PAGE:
May 20, 2013
The story of the ‘making of the world’ is a global legacy of all traditional cultures.
One of many angles from which it can be approached is an interplay between darkness and light. From an ancient point of view, cosmic ‘creation’ was a protracted ‘dawn’, a gradual transition from primordial darkness to the alternation of day and night as we know it, progressing by leaps and bounds.
Anomalous episodes in this process – such as a lasting ‘night’, a time when the sun was ‘too close’ or ‘too hot’, and a perpetual day – are staples of world mythology, but benighted mythologists often denied such ‘damned data’ from seeing the light of day; they languish in the archives, understudied.
One theme that was rarely even noticed concerns a period of erratic daylight. For example, the Unalirmiut group of the Central Alaskan Yup’ik related that the creator, Tu-lu´-kan-gûk (‘Raven Father’), caused an initial period of prolonged continuous darkness, followed by a time of intermittent episodes of sunlight:
‘So he went away and, taking the sun, put it into his skin bag and carried it far away to a part of the sky land where his parents lived, and it became very dark on earth. … The people on earth were very much frightened when the sun was taken away, and tried to get it back by offering Raven rich presents of food and furs, but without effect. After many trials the people propitiated Raven so that he let them have the light for a short time. Then he would hold up the sun in one hand for two days at a time, so that the people could hunt and get food, after which it would be taken away and all would become dark. After this a long time would pass and it required many offerings before he would let them have light again. This was repeated many times.’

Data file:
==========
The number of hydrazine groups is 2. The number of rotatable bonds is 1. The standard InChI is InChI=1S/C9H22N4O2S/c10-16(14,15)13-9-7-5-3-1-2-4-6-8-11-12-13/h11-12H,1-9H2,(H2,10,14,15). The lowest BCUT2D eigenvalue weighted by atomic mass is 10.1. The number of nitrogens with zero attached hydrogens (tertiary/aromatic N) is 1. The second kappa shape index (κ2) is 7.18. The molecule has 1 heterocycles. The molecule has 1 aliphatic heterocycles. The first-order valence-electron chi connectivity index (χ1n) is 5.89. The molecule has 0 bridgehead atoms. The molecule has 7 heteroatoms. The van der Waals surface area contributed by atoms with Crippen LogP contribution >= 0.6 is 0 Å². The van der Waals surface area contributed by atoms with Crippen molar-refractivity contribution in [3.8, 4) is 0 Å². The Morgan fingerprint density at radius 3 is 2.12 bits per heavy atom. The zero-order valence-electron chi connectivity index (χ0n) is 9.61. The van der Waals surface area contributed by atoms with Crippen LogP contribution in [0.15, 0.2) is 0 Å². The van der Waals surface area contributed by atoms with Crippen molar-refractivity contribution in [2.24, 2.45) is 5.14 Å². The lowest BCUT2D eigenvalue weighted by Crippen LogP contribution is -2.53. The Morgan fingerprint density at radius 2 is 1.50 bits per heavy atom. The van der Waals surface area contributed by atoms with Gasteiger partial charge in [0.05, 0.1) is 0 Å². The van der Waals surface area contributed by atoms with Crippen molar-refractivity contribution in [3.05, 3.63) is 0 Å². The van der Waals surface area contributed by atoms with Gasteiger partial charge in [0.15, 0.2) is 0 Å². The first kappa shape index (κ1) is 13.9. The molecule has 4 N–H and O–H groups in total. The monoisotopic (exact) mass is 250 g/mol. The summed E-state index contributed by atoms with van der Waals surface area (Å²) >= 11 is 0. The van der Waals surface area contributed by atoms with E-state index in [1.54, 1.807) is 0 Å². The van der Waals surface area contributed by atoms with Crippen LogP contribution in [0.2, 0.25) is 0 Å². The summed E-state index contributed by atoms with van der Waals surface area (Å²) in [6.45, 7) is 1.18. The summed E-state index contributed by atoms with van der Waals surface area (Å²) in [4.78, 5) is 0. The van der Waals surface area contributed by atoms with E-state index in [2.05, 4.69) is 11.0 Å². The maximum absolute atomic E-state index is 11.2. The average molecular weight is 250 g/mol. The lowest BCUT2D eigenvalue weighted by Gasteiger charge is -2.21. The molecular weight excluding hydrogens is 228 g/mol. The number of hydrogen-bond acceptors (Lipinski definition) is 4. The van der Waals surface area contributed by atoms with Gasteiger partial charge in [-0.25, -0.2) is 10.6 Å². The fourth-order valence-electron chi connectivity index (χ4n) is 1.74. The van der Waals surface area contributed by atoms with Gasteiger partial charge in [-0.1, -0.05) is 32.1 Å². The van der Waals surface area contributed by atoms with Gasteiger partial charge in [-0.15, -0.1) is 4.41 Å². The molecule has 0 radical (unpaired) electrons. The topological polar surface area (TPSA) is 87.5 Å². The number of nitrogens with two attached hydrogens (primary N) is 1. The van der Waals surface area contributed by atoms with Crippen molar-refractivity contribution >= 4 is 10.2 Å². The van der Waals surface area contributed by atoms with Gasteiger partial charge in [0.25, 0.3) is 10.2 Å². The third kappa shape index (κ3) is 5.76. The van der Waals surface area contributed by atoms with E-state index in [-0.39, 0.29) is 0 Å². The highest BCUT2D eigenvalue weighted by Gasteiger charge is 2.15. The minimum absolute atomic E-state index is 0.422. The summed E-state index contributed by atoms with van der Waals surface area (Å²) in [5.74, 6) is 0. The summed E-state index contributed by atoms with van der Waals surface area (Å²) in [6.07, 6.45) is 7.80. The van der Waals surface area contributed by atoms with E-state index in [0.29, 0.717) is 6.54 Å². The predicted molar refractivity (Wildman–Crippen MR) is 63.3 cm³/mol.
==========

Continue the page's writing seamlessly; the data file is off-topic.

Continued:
The Ute (primarily Utah and Colorado) agreed that Ta-vi, ‘the sun-god’, had originally been capricious: ‘In that long ago, … the sun roamed the earth at will. When he came too near with his fierce heat the people were scorched, and when he hid away in his cave for a long time, too idle to come forth, the night was long and the earth cold.’ At such times, living beings would often be ‘anxiously waiting for the return of Ta-vi, the wayward sun-god.’ This was before the gods ‘established the days and the nights, the seasons and the years, with the length thereof, and the sun was condemned to travel across the firmament by the same trail day after day till the end of time’.
And on Manihiki (northern Cook Islands, Polynesia) it was the former rapidity of the sun’s movement that lingered in memory:
‘In those days the Sun travelled so fast that his light disappeared before men could get their food cooked. Maui resolved to noose the Sun, but all his ropes were burnt up by the Sun’s fierce heat, until at last he plaited a rope made from tresses of hair of his sister Ina. With this bond he stayed the course of the Sun until amendment was promised by the god of light.’
What to make of such puzzling reports? In the cold light of day, the regularity with which they appear, with their contexts, suggests that they commemorate a genuine environmental condition of some sort.